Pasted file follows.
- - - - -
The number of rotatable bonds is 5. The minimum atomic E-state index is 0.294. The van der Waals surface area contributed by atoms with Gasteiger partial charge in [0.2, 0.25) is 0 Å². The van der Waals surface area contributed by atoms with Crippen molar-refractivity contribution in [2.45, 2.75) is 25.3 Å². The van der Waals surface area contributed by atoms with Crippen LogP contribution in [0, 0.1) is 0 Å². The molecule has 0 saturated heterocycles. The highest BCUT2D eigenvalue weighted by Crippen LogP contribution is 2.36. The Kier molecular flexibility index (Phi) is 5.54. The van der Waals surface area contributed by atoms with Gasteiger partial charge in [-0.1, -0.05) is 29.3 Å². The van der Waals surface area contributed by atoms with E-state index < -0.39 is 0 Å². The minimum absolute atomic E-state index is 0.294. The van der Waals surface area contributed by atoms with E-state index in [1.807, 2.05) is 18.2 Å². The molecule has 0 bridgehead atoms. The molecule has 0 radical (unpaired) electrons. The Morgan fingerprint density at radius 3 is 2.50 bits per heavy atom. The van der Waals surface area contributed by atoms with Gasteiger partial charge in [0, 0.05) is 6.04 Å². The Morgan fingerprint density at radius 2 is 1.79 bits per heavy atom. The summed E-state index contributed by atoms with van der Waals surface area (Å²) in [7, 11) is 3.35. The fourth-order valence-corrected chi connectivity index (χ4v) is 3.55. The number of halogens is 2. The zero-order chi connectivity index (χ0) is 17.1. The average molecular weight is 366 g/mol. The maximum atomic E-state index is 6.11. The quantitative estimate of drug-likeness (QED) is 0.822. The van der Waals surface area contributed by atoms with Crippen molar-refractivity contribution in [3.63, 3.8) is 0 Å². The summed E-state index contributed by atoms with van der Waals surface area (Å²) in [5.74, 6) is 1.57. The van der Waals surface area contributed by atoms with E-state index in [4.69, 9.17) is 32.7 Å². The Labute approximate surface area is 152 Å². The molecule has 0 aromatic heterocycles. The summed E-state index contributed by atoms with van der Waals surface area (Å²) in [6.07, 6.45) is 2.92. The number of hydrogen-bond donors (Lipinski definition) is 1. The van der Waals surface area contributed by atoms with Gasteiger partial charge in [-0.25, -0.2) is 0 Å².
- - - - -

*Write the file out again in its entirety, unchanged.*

The number of rotatable bonds is 5. The minimum atomic E-state index is 0.294. The van der Waals surface area contributed by atoms with Gasteiger partial charge in [0.2, 0.25) is 0 Å². The van der Waals surface area contributed by atoms with Crippen molar-refractivity contribution in [2.45, 2.75) is 25.3 Å². The van der Waals surface area contributed by atoms with Crippen LogP contribution in [0, 0.1) is 0 Å². The molecule has 0 saturated heterocycles. The highest BCUT2D eigenvalue weighted by Crippen LogP contribution is 2.36. The Kier molecular flexibility index (Phi) is 5.54. The van der Waals surface area contributed by atoms with Gasteiger partial charge in [-0.1, -0.05) is 29.3 Å². The van der Waals surface area contributed by atoms with E-state index < -0.39 is 0 Å². The minimum absolute atomic E-state index is 0.294. The van der Waals surface area contributed by atoms with E-state index in [1.807, 2.05) is 18.2 Å². The molecule has 0 bridgehead atoms. The molecule has 0 radical (unpaired) electrons. The Morgan fingerprint density at radius 3 is 2.50 bits per heavy atom. The van der Waals surface area contributed by atoms with Gasteiger partial charge in [0, 0.05) is 6.04 Å². The Morgan fingerprint density at radius 2 is 1.79 bits per heavy atom. The summed E-state index contributed by atoms with van der Waals surface area (Å²) in [7, 11) is 3.35. The fourth-order valence-corrected chi connectivity index (χ4v) is 3.55. The number of halogens is 2. The zero-order chi connectivity index (χ0) is 17.1. The average molecular weight is 366 g/mol. The maximum atomic E-state index is 6.11. The quantitative estimate of drug-likeness (QED) is 0.822. The van der Waals surface area contributed by atoms with Crippen molar-refractivity contribution in [3.63, 3.8) is 0 Å². The summed E-state index contributed by atoms with van der Waals surface area (Å²) in [5.74, 6) is 1.57. The van der Waals surface area contributed by atoms with E-state index in [4.69, 9.17) is 32.7 Å². The Labute approximate surface area is 152 Å². The molecule has 0 aromatic heterocycles. The summed E-state index contributed by atoms with van der Waals surface area (Å²) in [6.07, 6.45) is 2.92. The number of hydrogen-bond donors (Lipinski definition) is 1. The van der Waals surface area contributed by atoms with Gasteiger partial charge in [-0.25, -0.2) is 0 Å².